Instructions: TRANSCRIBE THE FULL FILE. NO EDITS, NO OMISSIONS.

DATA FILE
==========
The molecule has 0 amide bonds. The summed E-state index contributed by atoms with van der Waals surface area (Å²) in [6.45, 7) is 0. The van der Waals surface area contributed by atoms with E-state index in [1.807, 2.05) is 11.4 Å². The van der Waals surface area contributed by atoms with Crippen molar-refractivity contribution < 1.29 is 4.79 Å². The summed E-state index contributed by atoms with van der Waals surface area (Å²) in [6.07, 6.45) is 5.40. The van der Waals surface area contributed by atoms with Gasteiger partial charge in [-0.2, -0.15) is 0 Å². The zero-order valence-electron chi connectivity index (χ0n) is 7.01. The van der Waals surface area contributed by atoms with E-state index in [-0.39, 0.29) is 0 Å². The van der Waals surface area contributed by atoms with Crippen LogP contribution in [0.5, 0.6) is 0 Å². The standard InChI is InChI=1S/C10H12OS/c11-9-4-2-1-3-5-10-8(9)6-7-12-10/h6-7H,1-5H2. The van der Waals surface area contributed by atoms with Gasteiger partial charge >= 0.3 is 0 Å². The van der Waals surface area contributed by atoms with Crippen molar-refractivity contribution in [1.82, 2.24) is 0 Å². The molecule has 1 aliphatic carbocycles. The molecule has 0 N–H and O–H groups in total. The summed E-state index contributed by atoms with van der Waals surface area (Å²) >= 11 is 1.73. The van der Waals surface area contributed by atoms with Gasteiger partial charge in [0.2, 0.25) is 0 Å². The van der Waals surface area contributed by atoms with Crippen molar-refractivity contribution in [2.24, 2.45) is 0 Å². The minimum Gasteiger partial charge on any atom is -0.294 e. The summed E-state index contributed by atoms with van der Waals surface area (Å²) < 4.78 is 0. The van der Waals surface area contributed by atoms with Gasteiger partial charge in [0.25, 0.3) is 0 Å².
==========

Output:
The molecule has 0 amide bonds. The summed E-state index contributed by atoms with van der Waals surface area (Å²) in [6.45, 7) is 0. The van der Waals surface area contributed by atoms with E-state index in [1.807, 2.05) is 11.4 Å². The van der Waals surface area contributed by atoms with Crippen molar-refractivity contribution < 1.29 is 4.79 Å². The summed E-state index contributed by atoms with van der Waals surface area (Å²) in [6.07, 6.45) is 5.40. The van der Waals surface area contributed by atoms with Gasteiger partial charge in [-0.2, -0.15) is 0 Å². The zero-order valence-electron chi connectivity index (χ0n) is 7.01. The van der Waals surface area contributed by atoms with E-state index in [-0.39, 0.29) is 0 Å². The van der Waals surface area contributed by atoms with Crippen LogP contribution in [0.5, 0.6) is 0 Å². The standard InChI is InChI=1S/C10H12OS/c11-9-4-2-1-3-5-10-8(9)6-7-12-10/h6-7H,1-5H2. The van der Waals surface area contributed by atoms with Gasteiger partial charge >= 0.3 is 0 Å². The van der Waals surface area contributed by atoms with Crippen molar-refractivity contribution in [1.82, 2.24) is 0 Å². The molecule has 1 aliphatic carbocycles. The molecule has 0 N–H and O–H groups in total. The summed E-state index contributed by atoms with van der Waals surface area (Å²) >= 11 is 1.73. The van der Waals surface area contributed by atoms with Gasteiger partial charge in [0.2, 0.25) is 0 Å². The van der Waals surface area contributed by atoms with Crippen molar-refractivity contribution in [2.24, 2.45) is 0 Å². The minimum Gasteiger partial charge on any atom is -0.294 e. The summed E-state index contributed by atoms with van der Waals surface area (Å²) < 4.78 is 0. The van der Waals surface area contributed by atoms with Gasteiger partial charge in [0.25, 0.3) is 0 Å².